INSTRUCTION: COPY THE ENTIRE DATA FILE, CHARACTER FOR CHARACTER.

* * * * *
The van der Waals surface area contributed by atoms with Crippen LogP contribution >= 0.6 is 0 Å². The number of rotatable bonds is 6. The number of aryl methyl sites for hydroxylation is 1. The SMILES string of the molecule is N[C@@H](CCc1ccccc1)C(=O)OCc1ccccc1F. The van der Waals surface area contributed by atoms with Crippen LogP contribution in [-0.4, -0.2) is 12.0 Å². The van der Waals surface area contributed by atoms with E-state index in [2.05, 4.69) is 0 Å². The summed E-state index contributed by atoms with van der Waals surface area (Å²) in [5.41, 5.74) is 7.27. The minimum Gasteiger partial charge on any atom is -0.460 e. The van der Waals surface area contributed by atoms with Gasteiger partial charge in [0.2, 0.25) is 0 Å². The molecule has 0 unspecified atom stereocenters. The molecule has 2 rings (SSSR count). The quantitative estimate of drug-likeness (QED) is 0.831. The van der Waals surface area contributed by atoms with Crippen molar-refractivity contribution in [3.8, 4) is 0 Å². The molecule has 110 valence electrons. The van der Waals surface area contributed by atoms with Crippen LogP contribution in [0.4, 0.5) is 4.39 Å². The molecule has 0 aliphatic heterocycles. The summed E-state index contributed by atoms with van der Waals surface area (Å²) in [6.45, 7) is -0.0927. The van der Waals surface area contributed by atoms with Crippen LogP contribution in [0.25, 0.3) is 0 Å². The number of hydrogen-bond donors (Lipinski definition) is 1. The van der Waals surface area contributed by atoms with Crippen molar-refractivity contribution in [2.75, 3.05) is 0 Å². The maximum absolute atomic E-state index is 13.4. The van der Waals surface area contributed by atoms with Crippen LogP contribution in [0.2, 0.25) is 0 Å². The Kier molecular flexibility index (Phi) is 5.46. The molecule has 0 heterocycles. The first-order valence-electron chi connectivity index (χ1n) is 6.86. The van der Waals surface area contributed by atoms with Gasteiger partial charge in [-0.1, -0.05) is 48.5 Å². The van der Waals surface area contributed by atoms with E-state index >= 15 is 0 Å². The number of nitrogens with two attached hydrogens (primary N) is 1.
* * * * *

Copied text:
The van der Waals surface area contributed by atoms with Crippen LogP contribution >= 0.6 is 0 Å². The number of rotatable bonds is 6. The number of aryl methyl sites for hydroxylation is 1. The SMILES string of the molecule is N[C@@H](CCc1ccccc1)C(=O)OCc1ccccc1F. The van der Waals surface area contributed by atoms with Crippen LogP contribution in [-0.4, -0.2) is 12.0 Å². The van der Waals surface area contributed by atoms with E-state index in [2.05, 4.69) is 0 Å². The summed E-state index contributed by atoms with van der Waals surface area (Å²) in [5.41, 5.74) is 7.27. The minimum Gasteiger partial charge on any atom is -0.460 e. The van der Waals surface area contributed by atoms with Gasteiger partial charge in [0.2, 0.25) is 0 Å². The molecule has 0 unspecified atom stereocenters. The molecule has 2 rings (SSSR count). The quantitative estimate of drug-likeness (QED) is 0.831. The van der Waals surface area contributed by atoms with Crippen molar-refractivity contribution in [3.8, 4) is 0 Å². The molecule has 110 valence electrons. The van der Waals surface area contributed by atoms with Crippen LogP contribution in [0.4, 0.5) is 4.39 Å². The molecule has 0 aliphatic heterocycles. The summed E-state index contributed by atoms with van der Waals surface area (Å²) in [6.45, 7) is -0.0927. The van der Waals surface area contributed by atoms with Crippen LogP contribution in [0.25, 0.3) is 0 Å². The number of hydrogen-bond donors (Lipinski definition) is 1. The van der Waals surface area contributed by atoms with Crippen molar-refractivity contribution in [2.75, 3.05) is 0 Å². The maximum absolute atomic E-state index is 13.4. The van der Waals surface area contributed by atoms with Crippen LogP contribution in [0.2, 0.25) is 0 Å². The Kier molecular flexibility index (Phi) is 5.46. The molecule has 0 heterocycles. The first-order valence-electron chi connectivity index (χ1n) is 6.86. The van der Waals surface area contributed by atoms with Gasteiger partial charge in [-0.1, -0.05) is 48.5 Å². The van der Waals surface area contributed by atoms with E-state index >= 15 is 0 Å². The number of nitrogens with two attached hydrogens (primary N) is 1.